The five senses we human beings are endowed with all delight and yet constrain. Only through them can we perceive the world—but by them, that perception is limited. We know, for instance, that there are colours of light beyond what we can see, and a range of sounds beyond what we can hear. No doubt there are scents that even the greatest nose in a perfumer's atelier cannot detect. Possibly there are delights in the realm of touch and taste that we earthbound creatures cannot experience.
This week we spent much of our time in hospital watching over Frederic McFarland (he is recovering well from his stroke; thank you all for your prayers). In our vigil there we found ourselves grateful for one further gift not given to human beings: foresight. We do not know what tomorrow will bring—or the next hour, for that matter—and as much as we may abstractly realise that nothing is certain, we still fill up our diaries and make our plans. Indeed, we know of no other way to live.
Those faced with a serious illness must confront the likelihood of a death sooner than they are willing, and in that sense, they know the future. But even the gravest of diseases or injuries does not tell us anything that we don't already know. We know the ending of our story. Death has been written into the plot since that paradisal garden. Yet the most mortally ill or injured must hold out, somewhere, the wispiest drift of hope and the glimmer of miracle. We don't know the hour and date of death's coming, nor what lies beyond.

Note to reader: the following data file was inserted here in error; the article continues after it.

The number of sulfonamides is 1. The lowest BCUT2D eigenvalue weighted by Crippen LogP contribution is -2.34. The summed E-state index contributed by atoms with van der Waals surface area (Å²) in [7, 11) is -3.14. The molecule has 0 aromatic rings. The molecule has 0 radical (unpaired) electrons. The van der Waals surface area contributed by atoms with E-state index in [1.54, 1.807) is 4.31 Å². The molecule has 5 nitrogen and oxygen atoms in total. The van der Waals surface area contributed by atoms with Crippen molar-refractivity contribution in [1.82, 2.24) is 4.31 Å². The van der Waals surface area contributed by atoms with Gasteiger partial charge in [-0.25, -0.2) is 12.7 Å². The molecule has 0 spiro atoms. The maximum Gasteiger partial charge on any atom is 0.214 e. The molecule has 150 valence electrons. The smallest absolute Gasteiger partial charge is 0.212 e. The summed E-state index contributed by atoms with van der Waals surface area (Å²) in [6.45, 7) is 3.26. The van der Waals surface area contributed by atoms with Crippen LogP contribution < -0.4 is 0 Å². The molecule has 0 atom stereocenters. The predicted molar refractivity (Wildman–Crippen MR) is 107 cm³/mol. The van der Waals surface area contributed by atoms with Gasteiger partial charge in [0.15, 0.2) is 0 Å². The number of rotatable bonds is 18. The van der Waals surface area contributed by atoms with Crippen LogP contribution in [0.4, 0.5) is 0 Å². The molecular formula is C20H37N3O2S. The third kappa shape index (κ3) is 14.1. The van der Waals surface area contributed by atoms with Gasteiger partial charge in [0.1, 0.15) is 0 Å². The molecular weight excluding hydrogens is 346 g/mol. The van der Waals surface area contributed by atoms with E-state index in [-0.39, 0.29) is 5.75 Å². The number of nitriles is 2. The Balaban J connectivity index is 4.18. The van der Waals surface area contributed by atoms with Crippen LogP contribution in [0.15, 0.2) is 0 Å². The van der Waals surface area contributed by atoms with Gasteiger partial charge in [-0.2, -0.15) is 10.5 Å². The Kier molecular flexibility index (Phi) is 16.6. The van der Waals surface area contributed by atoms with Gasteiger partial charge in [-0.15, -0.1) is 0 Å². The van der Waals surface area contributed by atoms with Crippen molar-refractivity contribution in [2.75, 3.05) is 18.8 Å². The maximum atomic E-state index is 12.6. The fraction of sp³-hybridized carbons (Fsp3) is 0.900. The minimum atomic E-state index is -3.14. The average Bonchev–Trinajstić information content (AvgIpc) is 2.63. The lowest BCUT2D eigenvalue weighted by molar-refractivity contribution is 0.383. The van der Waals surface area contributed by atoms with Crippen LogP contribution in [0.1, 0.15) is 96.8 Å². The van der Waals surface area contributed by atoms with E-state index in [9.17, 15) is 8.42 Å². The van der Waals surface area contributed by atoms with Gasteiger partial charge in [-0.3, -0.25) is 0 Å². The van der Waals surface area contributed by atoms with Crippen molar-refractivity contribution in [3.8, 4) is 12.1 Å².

We read somewhere that animals can sense when they are to die and will behave in various species-specific ways when that time has come. We thank God that knowledge of our own futures is kept shrouded from us, for who amongst us could face a panoramic fast-forward of our lives, unflinching, and carry on?
A very few people seem genuinely to have some odd ability to glimpse future events. And at times there seems to be some crack in reality that allows a riddling hint of a future event to be thrown out and caught by the most ordinary person. We are grateful that there are few people with such a gift (or curse?) and fewer occasions when ordinary folk are clairvoyant. When we were young, we played once or twice with a ouija board. In a burst of activity, not goaded by our bored companion, some force or other claimed labouriously, one letter at a time, to be a long-dead relative. Startled and somewhat frightened, we managed one question: 'Are you happy?' The elegiac response was 'Here all men who died loved are happy'. After that, we never played again, a childish decision that we still stand by.
If linear time—chronos, what we call the past, the present, and the future—is a taxonomy we humans impose in and by our brains as a way of ordering the world, we cannot imagine kairos, God's time. We tend to shrug off the complex theological questions that arise when one considers the interplay of prayer and God's will or 'What does God know and when did God know it?' sorts of conundrums. We'll leave those to more relentlessly stubborn theologians and take the not-knowing as one of the most generous gifts of a loving God.
See you next week, most likely. One never knows. Thank God.
updated: 10 November 2002